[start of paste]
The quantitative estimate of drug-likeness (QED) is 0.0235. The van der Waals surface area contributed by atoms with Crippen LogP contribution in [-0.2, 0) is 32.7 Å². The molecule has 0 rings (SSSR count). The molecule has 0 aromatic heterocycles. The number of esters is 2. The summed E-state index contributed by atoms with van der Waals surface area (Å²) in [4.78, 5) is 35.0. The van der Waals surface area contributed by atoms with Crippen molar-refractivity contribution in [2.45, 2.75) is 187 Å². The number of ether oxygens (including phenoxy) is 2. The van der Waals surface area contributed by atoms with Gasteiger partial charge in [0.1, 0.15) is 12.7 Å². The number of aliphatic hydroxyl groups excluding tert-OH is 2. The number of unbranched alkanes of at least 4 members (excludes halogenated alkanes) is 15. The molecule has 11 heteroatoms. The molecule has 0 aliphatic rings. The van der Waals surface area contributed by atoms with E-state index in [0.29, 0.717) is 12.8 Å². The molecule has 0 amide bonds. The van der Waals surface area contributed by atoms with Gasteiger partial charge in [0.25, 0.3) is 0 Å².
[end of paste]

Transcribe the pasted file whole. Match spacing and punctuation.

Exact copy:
The quantitative estimate of drug-likeness (QED) is 0.0235. The van der Waals surface area contributed by atoms with Crippen LogP contribution in [-0.2, 0) is 32.7 Å². The molecule has 0 rings (SSSR count). The molecule has 0 aromatic heterocycles. The number of esters is 2. The summed E-state index contributed by atoms with van der Waals surface area (Å²) in [4.78, 5) is 35.0. The van der Waals surface area contributed by atoms with Crippen molar-refractivity contribution in [2.45, 2.75) is 187 Å². The number of ether oxygens (including phenoxy) is 2. The van der Waals surface area contributed by atoms with Gasteiger partial charge in [0.1, 0.15) is 12.7 Å². The number of aliphatic hydroxyl groups excluding tert-OH is 2. The number of unbranched alkanes of at least 4 members (excludes halogenated alkanes) is 15. The molecule has 11 heteroatoms. The molecule has 0 aliphatic rings. The van der Waals surface area contributed by atoms with E-state index in [0.29, 0.717) is 12.8 Å². The molecule has 0 amide bonds. The van der Waals surface area contributed by atoms with Gasteiger partial charge in [0.25, 0.3) is 0 Å².